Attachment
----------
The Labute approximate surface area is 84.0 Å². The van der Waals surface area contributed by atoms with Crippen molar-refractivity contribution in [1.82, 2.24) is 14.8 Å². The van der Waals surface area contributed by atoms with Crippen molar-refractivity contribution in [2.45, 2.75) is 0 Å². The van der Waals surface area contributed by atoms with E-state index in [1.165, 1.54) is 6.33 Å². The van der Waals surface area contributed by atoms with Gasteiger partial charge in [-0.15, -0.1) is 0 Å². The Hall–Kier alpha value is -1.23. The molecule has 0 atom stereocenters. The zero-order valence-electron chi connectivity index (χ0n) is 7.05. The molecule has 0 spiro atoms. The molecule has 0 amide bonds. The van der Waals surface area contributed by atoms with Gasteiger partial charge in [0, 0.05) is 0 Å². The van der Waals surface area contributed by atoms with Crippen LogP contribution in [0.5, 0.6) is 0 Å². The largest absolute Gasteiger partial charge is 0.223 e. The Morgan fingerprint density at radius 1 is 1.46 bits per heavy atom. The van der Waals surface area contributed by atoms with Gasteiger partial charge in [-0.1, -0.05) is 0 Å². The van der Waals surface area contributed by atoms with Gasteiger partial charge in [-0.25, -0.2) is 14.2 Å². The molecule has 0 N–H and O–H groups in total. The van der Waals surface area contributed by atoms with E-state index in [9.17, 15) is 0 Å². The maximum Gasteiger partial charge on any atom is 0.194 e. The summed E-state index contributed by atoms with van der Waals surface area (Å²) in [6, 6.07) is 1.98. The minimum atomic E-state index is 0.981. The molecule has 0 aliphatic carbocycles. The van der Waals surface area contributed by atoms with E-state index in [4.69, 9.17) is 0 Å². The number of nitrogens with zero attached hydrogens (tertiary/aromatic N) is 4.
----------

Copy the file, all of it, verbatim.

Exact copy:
The Labute approximate surface area is 84.0 Å². The van der Waals surface area contributed by atoms with Crippen molar-refractivity contribution in [1.82, 2.24) is 14.8 Å². The van der Waals surface area contributed by atoms with Crippen molar-refractivity contribution in [2.45, 2.75) is 0 Å². The van der Waals surface area contributed by atoms with E-state index in [1.165, 1.54) is 6.33 Å². The van der Waals surface area contributed by atoms with Gasteiger partial charge in [-0.15, -0.1) is 0 Å². The Hall–Kier alpha value is -1.23. The molecule has 0 atom stereocenters. The zero-order valence-electron chi connectivity index (χ0n) is 7.05. The molecule has 0 spiro atoms. The molecule has 0 amide bonds. The van der Waals surface area contributed by atoms with Gasteiger partial charge in [0, 0.05) is 0 Å². The van der Waals surface area contributed by atoms with Crippen LogP contribution in [0.5, 0.6) is 0 Å². The largest absolute Gasteiger partial charge is 0.223 e. The Morgan fingerprint density at radius 1 is 1.46 bits per heavy atom. The van der Waals surface area contributed by atoms with Gasteiger partial charge in [-0.1, -0.05) is 0 Å². The van der Waals surface area contributed by atoms with Gasteiger partial charge in [-0.25, -0.2) is 14.2 Å². The molecule has 0 N–H and O–H groups in total. The van der Waals surface area contributed by atoms with E-state index in [9.17, 15) is 0 Å². The maximum Gasteiger partial charge on any atom is 0.194 e. The summed E-state index contributed by atoms with van der Waals surface area (Å²) in [6, 6.07) is 1.98. The minimum atomic E-state index is 0.981. The molecule has 0 aliphatic carbocycles. The van der Waals surface area contributed by atoms with E-state index in [4.69, 9.17) is 0 Å². The number of nitrogens with zero attached hydrogens (tertiary/aromatic N) is 4.